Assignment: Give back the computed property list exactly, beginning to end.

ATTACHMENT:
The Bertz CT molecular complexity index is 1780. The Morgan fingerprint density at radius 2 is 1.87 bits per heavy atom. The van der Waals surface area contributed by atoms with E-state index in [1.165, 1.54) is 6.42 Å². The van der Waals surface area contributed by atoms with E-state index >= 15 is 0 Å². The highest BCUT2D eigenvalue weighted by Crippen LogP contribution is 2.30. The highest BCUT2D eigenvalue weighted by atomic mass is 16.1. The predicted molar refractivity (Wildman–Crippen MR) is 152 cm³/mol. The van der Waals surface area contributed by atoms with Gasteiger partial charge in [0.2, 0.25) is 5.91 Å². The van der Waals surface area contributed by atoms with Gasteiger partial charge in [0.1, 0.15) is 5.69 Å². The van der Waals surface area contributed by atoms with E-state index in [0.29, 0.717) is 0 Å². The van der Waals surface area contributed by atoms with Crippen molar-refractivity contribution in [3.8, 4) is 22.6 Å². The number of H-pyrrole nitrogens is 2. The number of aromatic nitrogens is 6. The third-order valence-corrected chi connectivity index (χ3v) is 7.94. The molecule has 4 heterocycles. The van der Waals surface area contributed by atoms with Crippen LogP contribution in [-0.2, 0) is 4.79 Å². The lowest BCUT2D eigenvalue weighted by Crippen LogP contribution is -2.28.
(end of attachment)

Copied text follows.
The Bertz CT molecular complexity index is 1780. The Morgan fingerprint density at radius 2 is 1.87 bits per heavy atom. The van der Waals surface area contributed by atoms with E-state index in [1.165, 1.54) is 6.42 Å². The van der Waals surface area contributed by atoms with E-state index >= 15 is 0 Å². The highest BCUT2D eigenvalue weighted by Crippen LogP contribution is 2.30. The highest BCUT2D eigenvalue weighted by atomic mass is 16.1. The predicted molar refractivity (Wildman–Crippen MR) is 152 cm³/mol. The van der Waals surface area contributed by atoms with Gasteiger partial charge in [0.2, 0.25) is 5.91 Å². The van der Waals surface area contributed by atoms with Gasteiger partial charge in [0.1, 0.15) is 5.69 Å². The van der Waals surface area contributed by atoms with E-state index in [0.29, 0.717) is 0 Å². The van der Waals surface area contributed by atoms with Crippen molar-refractivity contribution in [3.8, 4) is 22.6 Å². The number of H-pyrrole nitrogens is 2. The number of aromatic nitrogens is 6. The third-order valence-corrected chi connectivity index (χ3v) is 7.94. The molecule has 4 heterocycles. The van der Waals surface area contributed by atoms with Crippen LogP contribution in [-0.2, 0) is 4.79 Å². The lowest BCUT2D eigenvalue weighted by Crippen LogP contribution is -2.28.